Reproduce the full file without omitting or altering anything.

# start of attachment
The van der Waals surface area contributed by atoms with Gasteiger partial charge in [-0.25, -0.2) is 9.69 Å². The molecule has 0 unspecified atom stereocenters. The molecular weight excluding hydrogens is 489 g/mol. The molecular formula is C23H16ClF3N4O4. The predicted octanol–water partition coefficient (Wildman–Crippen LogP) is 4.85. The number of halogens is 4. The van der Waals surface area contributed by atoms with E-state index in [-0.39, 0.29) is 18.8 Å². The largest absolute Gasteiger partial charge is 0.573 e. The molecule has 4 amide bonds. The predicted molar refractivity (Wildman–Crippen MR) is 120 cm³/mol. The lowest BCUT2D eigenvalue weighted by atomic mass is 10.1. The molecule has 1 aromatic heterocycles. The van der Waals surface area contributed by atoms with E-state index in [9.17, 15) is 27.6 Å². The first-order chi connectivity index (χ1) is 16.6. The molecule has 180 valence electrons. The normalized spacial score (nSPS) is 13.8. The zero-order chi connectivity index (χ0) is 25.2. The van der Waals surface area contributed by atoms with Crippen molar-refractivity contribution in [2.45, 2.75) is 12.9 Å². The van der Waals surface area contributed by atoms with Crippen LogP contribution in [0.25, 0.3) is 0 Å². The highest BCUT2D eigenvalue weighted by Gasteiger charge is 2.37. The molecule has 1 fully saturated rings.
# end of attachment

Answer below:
The van der Waals surface area contributed by atoms with Gasteiger partial charge in [-0.25, -0.2) is 9.69 Å². The molecule has 0 unspecified atom stereocenters. The molecular weight excluding hydrogens is 489 g/mol. The molecular formula is C23H16ClF3N4O4. The predicted octanol–water partition coefficient (Wildman–Crippen LogP) is 4.85. The number of halogens is 4. The van der Waals surface area contributed by atoms with E-state index in [-0.39, 0.29) is 18.8 Å². The largest absolute Gasteiger partial charge is 0.573 e. The molecule has 4 amide bonds. The predicted molar refractivity (Wildman–Crippen MR) is 120 cm³/mol. The lowest BCUT2D eigenvalue weighted by atomic mass is 10.1. The molecule has 1 aromatic heterocycles. The van der Waals surface area contributed by atoms with E-state index in [9.17, 15) is 27.6 Å². The first-order chi connectivity index (χ1) is 16.6. The molecule has 180 valence electrons. The normalized spacial score (nSPS) is 13.8. The zero-order chi connectivity index (χ0) is 25.2. The van der Waals surface area contributed by atoms with Crippen molar-refractivity contribution in [2.45, 2.75) is 12.9 Å². The van der Waals surface area contributed by atoms with Crippen LogP contribution in [0.25, 0.3) is 0 Å². The highest BCUT2D eigenvalue weighted by Gasteiger charge is 2.37. The molecule has 1 fully saturated rings.